Interactive YES Scores With Fans

Dec 9, 2007  •  Post A Comment

The New York Yankees fell short of the World Series last year, but fans stayed tuned in longer to games shown locally on satellite TV, thanks partly to interactive features provided by DirecTV.
Ray Hopkins, chief operating officer of the YES Network, said that last season, 42% of the households with access to YES Interactive used it month-in-month-out and that YES Interactive users watched YES 54% longer than viewers who did not.
YES and DirecTV began testing their unique menu of interactive features during the 2006 season. The 2007 season was the first full season they were available.
As the season went on, the number of users per month increased 20%, and the number of times interactive features were used per household per month rose by 84%.
The most popular feature was one that allowed viewers to get out-of-town scores by pushing a button on their remote control.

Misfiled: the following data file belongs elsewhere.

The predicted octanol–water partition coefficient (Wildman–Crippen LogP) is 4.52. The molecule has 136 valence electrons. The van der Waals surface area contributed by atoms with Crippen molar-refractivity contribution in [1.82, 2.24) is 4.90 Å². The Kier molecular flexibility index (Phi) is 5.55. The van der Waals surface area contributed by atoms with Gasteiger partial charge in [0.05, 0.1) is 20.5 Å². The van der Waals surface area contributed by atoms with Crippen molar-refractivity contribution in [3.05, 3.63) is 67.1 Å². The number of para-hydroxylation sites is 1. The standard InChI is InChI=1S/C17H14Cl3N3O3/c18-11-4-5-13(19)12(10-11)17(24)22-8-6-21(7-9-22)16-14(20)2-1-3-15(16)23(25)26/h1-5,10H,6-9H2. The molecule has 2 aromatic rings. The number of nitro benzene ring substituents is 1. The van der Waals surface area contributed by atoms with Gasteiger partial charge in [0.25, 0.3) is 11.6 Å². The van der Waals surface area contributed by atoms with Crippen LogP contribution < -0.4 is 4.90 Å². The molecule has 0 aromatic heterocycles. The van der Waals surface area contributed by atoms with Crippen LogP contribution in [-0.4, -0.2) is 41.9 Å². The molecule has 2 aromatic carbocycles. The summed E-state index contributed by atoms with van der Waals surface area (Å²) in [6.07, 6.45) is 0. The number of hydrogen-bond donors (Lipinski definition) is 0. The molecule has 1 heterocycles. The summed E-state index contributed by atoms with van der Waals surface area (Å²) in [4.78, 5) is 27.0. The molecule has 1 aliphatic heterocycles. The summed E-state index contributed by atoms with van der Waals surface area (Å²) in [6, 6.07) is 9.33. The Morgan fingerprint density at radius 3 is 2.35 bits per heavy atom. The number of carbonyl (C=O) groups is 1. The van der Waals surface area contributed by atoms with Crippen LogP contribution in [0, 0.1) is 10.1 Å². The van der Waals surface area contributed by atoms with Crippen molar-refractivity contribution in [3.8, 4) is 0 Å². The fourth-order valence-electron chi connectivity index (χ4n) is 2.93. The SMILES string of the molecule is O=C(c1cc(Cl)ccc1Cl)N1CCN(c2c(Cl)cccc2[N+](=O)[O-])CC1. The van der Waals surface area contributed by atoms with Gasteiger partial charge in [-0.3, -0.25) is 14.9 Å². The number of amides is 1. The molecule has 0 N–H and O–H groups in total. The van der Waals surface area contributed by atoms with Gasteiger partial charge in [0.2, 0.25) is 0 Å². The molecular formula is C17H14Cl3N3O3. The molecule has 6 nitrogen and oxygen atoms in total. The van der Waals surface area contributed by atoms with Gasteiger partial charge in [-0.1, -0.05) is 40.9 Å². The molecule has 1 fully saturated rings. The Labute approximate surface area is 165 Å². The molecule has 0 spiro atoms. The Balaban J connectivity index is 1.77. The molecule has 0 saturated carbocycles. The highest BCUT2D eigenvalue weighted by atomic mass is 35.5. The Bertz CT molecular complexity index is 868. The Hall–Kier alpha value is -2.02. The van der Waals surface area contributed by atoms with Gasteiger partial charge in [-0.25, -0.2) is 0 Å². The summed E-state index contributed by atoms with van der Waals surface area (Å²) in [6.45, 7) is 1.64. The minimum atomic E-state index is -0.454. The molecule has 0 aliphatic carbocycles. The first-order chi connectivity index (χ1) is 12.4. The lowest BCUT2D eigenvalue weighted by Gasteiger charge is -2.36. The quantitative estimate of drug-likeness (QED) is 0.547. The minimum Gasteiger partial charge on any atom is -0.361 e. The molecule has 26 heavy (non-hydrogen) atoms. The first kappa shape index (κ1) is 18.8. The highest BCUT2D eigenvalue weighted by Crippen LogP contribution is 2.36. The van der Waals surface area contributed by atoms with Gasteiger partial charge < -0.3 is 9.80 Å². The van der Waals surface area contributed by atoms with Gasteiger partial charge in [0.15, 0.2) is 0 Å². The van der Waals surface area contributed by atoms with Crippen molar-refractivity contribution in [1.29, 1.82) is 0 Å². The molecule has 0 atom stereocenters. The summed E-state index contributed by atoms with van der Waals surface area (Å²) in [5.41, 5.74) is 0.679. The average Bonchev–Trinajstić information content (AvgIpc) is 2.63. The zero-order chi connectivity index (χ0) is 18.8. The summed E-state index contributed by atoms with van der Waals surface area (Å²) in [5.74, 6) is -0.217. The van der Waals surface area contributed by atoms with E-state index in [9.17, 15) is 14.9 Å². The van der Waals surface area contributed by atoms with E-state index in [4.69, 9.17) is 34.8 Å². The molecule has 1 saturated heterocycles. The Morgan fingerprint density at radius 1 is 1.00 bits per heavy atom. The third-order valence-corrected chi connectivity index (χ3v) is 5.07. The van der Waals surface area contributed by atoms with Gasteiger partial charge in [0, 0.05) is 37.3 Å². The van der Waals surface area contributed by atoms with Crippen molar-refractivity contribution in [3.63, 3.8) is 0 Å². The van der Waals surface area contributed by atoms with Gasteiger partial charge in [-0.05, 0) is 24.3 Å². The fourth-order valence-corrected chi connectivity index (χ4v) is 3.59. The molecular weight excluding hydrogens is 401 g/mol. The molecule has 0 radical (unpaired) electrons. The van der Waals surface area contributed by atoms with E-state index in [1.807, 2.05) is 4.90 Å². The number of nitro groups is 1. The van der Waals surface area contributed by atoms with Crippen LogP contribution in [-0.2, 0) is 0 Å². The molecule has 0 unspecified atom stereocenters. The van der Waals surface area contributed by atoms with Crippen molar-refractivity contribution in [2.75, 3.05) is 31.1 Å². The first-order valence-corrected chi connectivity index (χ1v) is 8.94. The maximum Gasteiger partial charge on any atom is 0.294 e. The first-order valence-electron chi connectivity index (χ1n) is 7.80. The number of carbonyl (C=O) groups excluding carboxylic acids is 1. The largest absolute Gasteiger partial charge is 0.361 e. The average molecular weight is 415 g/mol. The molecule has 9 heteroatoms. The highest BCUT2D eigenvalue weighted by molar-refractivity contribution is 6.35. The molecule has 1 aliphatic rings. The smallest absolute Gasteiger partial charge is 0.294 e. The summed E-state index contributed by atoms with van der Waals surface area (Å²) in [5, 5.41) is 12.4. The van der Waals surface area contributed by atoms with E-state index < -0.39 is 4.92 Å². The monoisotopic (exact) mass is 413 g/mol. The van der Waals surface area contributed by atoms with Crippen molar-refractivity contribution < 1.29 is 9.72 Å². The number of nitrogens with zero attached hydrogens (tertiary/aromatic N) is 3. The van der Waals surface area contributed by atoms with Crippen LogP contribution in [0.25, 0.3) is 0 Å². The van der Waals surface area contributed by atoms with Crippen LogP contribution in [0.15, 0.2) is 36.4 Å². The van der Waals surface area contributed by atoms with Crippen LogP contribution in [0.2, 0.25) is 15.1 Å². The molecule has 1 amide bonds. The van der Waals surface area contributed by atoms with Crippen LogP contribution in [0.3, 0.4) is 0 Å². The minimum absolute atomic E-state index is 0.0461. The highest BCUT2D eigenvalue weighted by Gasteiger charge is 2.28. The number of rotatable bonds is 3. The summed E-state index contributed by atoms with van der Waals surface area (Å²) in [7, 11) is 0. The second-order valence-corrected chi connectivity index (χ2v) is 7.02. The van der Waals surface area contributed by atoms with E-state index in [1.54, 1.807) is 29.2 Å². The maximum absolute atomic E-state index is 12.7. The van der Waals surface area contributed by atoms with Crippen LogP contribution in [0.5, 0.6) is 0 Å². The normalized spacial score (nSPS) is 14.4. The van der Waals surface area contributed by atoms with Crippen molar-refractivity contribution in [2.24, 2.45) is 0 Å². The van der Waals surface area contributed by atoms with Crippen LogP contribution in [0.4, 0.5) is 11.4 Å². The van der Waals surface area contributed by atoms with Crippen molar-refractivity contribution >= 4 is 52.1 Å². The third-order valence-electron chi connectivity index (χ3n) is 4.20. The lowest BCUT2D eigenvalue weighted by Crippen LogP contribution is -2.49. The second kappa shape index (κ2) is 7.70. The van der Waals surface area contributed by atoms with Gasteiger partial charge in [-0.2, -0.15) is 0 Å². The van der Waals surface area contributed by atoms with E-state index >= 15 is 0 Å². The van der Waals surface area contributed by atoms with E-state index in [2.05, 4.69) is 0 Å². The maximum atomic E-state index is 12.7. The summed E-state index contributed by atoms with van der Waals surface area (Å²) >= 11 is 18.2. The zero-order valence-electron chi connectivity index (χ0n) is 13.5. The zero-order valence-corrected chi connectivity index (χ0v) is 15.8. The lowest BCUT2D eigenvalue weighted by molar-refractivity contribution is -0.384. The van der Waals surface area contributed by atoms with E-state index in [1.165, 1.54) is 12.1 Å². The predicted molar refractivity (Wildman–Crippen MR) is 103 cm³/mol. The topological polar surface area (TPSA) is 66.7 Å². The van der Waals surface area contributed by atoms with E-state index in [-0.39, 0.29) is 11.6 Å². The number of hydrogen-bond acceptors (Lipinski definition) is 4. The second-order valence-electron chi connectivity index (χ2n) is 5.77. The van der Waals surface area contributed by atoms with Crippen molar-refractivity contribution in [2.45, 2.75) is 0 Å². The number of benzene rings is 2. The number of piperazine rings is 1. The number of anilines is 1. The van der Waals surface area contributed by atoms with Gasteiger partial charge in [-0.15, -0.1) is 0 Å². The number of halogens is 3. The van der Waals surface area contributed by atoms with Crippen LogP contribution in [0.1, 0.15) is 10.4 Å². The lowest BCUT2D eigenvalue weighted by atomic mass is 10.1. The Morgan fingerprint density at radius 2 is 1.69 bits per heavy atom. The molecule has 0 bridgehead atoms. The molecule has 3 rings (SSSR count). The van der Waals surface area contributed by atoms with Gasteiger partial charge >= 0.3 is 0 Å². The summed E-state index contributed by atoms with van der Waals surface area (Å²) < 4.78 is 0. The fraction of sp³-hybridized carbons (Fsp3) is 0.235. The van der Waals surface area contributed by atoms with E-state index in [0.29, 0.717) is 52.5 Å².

Mr. Hopkins said that longer tune-in translates into higher “Nielsen numbers, which we can then turn into real dollars.”
Last season, baseball on YES averaged a 4.7 household rating, up a 9.6% year-over-year ratings increase from 2006 and the highest-rated season ever for the Yankees on cable television in New York.
This season, YES and DirecTV are planning to provide interactivity to baseball fans again. Mr. Hopkins said the companies would get together in the beginning of the year to look for ways to improve the features.
Last season, the interactive package was sponsored by Joe Torre’s Safe At Home foundation. Next season, YES will be looking to interactive advertising to its major advertisers as part of their overall buy, Mr. Hopkins said.
DirecTV was pleased with the performance as well.
“The interactive experience is like visual epoxy for sports fans,” said Robert Mercer, director of public relations for DirecTV. The features provide “customers with a stimulating viewing experience that keeps them more actively engaged over longer periods of time.”
Mr. Hopkins said YES was talking to Verizon about the possibility of adding interactivity to the games it carries, but it appeared unlikely cable network would add the features.


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